I. ON BOOKS OF ADVENTURE
Books of sporting, travel, and adventure in countries little
known to the average reader naturally fall in two
classes-neither, with a very few exceptions, of great value. One
class is perhaps the logical result of the other.
Of the first type is the book that is written to make the most of
far travels, to extract from adventure the last thrill, to
impress the awestricken reader with a full sense of the danger
and hardship the writer has undergone. Thus, if the latter takes
out quite an ordinary routine permit to go into certain
districts, he makes the most of travelling in "closed territory,"
implying that he has obtained an especial privilege, and has
penetrated where few have gone before him. As a matter of fact,
the permit is issued merely that the authorities may keep track
of who is where. Anybody can get one. This class of writer tells
of shooting beasts at customary ranges of four and five hundred
yards. I remember one in especial who airily and as a matter of
fact killed all his antelope at such ranges. Most men have shot
occasional beasts at a quarter mile or so, but not airily nor as
a matter of fact: rather with thanksgiving and a certain amount
of surprise. The gentleman of whom I speak mentioned getting an
eland at seven hundred and fifty yards. By chance I happened to
mention this to a native Africander.
"Yes," said he, "I remember that; I was there."
This interested me-and I said so.
"He made a long shot," said I.
"A GOOD long shot," replied the Africander.
"Did you pace the distance?"
He laughed. "No," said he, "the old chap was immensely delighted.
'Eight hundred yards if it was an inch!' he cried."
"How far was it?"
"About three hundred and fifty. But it was a long shot, all
And it was! Three hundred and fifty yards is a very long shot. It
is over four city blocks-New York size. But if you talk often
enough and glibly enough of "four and five hundred yards," it
does not sound like much, does it?
The same class of writer always gets all the thrills. He speaks
of "blanched cheeks," of the "thrilling suspense," and so on down
the gamut of the shilling shocker. His stuff makes good reading;
there is no doubt of that. The spellbound public likes it, and to
that extent it has fulfilled its mission. Also, the reader
believes it to the letter-why should he not? Only there is this
curious result: he carries away in his mind the impression of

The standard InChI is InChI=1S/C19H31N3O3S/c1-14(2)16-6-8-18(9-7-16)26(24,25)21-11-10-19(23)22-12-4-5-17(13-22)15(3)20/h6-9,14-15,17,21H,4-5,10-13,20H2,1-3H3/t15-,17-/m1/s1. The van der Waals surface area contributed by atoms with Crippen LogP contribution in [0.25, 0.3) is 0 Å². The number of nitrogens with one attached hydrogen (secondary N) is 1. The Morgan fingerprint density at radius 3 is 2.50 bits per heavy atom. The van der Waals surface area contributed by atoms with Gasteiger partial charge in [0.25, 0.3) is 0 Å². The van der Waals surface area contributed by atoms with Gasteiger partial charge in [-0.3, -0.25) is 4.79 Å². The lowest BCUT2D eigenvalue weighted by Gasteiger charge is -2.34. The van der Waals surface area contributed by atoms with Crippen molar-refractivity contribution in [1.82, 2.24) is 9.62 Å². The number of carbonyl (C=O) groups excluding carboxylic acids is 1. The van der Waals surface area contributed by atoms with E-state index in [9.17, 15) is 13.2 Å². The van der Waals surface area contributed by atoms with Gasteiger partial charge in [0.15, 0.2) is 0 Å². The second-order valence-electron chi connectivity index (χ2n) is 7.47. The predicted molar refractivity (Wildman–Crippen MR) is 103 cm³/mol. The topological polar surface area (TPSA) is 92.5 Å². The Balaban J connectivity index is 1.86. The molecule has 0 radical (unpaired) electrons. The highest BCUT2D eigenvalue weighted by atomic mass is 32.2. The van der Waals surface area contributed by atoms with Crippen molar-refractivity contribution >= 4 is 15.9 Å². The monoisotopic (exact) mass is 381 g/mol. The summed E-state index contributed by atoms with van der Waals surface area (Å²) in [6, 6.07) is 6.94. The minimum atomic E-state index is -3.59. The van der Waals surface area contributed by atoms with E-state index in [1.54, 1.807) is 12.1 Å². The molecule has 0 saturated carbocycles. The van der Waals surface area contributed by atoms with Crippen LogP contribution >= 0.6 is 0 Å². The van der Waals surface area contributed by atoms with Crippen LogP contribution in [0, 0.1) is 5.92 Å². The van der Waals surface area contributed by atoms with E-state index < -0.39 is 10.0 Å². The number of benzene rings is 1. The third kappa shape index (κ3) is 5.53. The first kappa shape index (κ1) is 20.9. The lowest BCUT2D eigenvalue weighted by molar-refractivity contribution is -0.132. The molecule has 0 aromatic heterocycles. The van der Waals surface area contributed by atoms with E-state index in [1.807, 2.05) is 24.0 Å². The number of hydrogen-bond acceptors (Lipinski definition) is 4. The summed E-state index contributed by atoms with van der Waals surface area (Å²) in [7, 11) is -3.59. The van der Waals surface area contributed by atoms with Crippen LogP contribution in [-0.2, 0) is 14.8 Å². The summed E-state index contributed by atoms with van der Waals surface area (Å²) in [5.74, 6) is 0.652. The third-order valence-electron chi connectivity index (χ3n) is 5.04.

unreality, of a country impossible to be understood and gauged
and savoured by the ordinary human mental equipment. It is
interesting, just as are historical novels, or the copper-riveted
heroes of modern fiction, but it has no real relation with human
life. In the last analysis the inherent untruth of the thing
forces itself on him. He believes, but he does not apprehend; he
acknowledges the fact, but he cannot grasp its human quality. The
affair is interesting, but it is more or less concocted of
pasteboard for his amusement. Thus essential truth asserts its
All this, you must understand, is probably not a deliberate
attempt to deceive. It is merely the recrudescence under the
stimulus of a brand-new environment of the boyish desire to be a
hero. When a man jumps back into the Pleistocene he digs up some
of his ancestors' cave-qualities. Among these is the desire for
personal adornment. His modern development of taste precludes
skewers in the ears and polished wire around the neck; so he
adorns himself in qualities instead. It is quite an engaging and
diverting trait of character. The attitude of mind it both
presupposes and helps to bring about is too complicated for my
brief analysis. In itself it is no more blameworthy than the
small boy's pretence at Indians in the back yard; and no more
praiseworthy than infantile decoration with feathers.
In its results, however, we are more concerned. Probably each of
us has his mental picture that passes as a symbol rather than an
idea of the different continents. This is usually a single
picture-a deep river, with forest, hanging snaky vines,
anacondas and monkeys for the east coast of South America, for
example. It is built up in youth by chance reading and chance
pictures, and does as well as a pink place on the map to stand
for a part of the world concerning which we know nothing at all.
As time goes on we extend, expand, and modify this picture in the
light of what knowledge we may acquire. So the reading of many
books modifies and expands our first crude notions of Equatorial
Africa. And the result is, if we read enough of the sort I
describe above, we build the idea of an exciting, dangerous,
extra-human continent, visited by half-real people of the texture
of the historical-fiction hero, who have strange and interesting
adventures which we could not possibly imagine happening to
This type of book is directly responsible for the second sort.
The author of this is deadly afraid of being thought to brag of
his adventures. He feels constantly on him the amusedly critical
eye of the old-timer. When he comes to describe the first time a
rhino dashed in his direction, he remembers that old hunters, who
have been so charged hundreds of times, may read the book.
Suddenly, in that light, the adventure becomes pitifully
unimportant. He sets down the fact that "we met a rhino that
turned a bit nasty, but after a shot in the shoulder decided to
leave us alone." Throughout he keeps before his mind's eye the
imaginary audience of those who have done. He writes for them, to
please them, to convince them that he is not "swelled head," nor
"cocky," nor "fancies himself," nor thinks he has done, been, or
seen anything wonderful.